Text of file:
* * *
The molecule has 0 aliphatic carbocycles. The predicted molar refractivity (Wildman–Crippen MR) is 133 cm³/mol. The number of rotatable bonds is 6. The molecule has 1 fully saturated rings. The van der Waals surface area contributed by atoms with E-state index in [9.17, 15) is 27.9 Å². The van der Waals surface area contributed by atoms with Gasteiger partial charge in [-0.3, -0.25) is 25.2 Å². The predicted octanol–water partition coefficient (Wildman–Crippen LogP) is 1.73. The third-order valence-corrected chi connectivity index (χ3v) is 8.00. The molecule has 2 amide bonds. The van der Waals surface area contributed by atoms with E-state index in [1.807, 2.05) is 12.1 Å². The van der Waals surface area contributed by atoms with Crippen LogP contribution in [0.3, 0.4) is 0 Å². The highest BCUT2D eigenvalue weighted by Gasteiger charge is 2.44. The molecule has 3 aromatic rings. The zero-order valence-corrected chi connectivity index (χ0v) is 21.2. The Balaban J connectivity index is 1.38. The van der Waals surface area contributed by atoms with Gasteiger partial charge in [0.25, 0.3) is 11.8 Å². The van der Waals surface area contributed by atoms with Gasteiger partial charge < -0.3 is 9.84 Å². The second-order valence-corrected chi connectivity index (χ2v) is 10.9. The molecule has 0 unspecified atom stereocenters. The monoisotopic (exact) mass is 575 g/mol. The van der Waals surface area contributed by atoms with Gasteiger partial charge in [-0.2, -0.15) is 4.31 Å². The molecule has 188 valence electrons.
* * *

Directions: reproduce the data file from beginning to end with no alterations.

The molecule has 0 aliphatic carbocycles. The predicted molar refractivity (Wildman–Crippen MR) is 133 cm³/mol. The number of rotatable bonds is 6. The molecule has 1 fully saturated rings. The van der Waals surface area contributed by atoms with E-state index in [9.17, 15) is 27.9 Å². The van der Waals surface area contributed by atoms with Gasteiger partial charge in [-0.3, -0.25) is 25.2 Å². The predicted octanol–water partition coefficient (Wildman–Crippen LogP) is 1.73. The third-order valence-corrected chi connectivity index (χ3v) is 8.00. The molecule has 2 amide bonds. The van der Waals surface area contributed by atoms with E-state index in [1.807, 2.05) is 12.1 Å². The van der Waals surface area contributed by atoms with Crippen LogP contribution in [0.3, 0.4) is 0 Å². The highest BCUT2D eigenvalue weighted by Gasteiger charge is 2.44. The molecule has 3 aromatic rings. The zero-order valence-corrected chi connectivity index (χ0v) is 21.2. The Balaban J connectivity index is 1.38. The van der Waals surface area contributed by atoms with Gasteiger partial charge in [0.25, 0.3) is 11.8 Å². The van der Waals surface area contributed by atoms with Gasteiger partial charge < -0.3 is 9.84 Å². The second-order valence-corrected chi connectivity index (χ2v) is 10.9. The molecule has 0 unspecified atom stereocenters. The monoisotopic (exact) mass is 575 g/mol. The van der Waals surface area contributed by atoms with Gasteiger partial charge in [-0.2, -0.15) is 4.31 Å². The molecule has 188 valence electrons.